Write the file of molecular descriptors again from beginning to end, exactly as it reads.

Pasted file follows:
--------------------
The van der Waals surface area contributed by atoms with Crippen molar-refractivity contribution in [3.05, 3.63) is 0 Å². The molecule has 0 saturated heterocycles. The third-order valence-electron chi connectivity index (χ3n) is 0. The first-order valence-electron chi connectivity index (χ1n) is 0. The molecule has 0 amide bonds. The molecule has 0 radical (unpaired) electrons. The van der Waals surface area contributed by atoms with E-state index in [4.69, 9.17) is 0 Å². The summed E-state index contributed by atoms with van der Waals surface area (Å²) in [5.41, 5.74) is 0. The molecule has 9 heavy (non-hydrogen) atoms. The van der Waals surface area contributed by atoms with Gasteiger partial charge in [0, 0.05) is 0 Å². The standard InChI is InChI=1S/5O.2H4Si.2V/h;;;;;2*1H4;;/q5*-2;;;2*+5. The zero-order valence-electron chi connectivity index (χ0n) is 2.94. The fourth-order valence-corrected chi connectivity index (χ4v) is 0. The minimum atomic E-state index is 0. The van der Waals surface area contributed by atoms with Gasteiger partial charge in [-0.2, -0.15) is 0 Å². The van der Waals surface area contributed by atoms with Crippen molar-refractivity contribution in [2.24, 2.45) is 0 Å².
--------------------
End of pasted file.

The van der Waals surface area contributed by atoms with Crippen molar-refractivity contribution in [3.05, 3.63) is 0 Å². The molecule has 0 saturated heterocycles. The third-order valence-electron chi connectivity index (χ3n) is 0. The first-order valence-electron chi connectivity index (χ1n) is 0. The molecule has 0 amide bonds. The molecule has 0 radical (unpaired) electrons. The van der Waals surface area contributed by atoms with E-state index in [4.69, 9.17) is 0 Å². The summed E-state index contributed by atoms with van der Waals surface area (Å²) in [5.41, 5.74) is 0. The molecule has 9 heavy (non-hydrogen) atoms. The van der Waals surface area contributed by atoms with Gasteiger partial charge in [0, 0.05) is 0 Å². The standard InChI is InChI=1S/5O.2H4Si.2V/h;;;;;2*1H4;;/q5*-2;;;2*+5. The zero-order valence-electron chi connectivity index (χ0n) is 2.94. The fourth-order valence-corrected chi connectivity index (χ4v) is 0. The minimum atomic E-state index is 0. The van der Waals surface area contributed by atoms with Gasteiger partial charge in [-0.2, -0.15) is 0 Å². The van der Waals surface area contributed by atoms with Crippen molar-refractivity contribution in [2.24, 2.45) is 0 Å².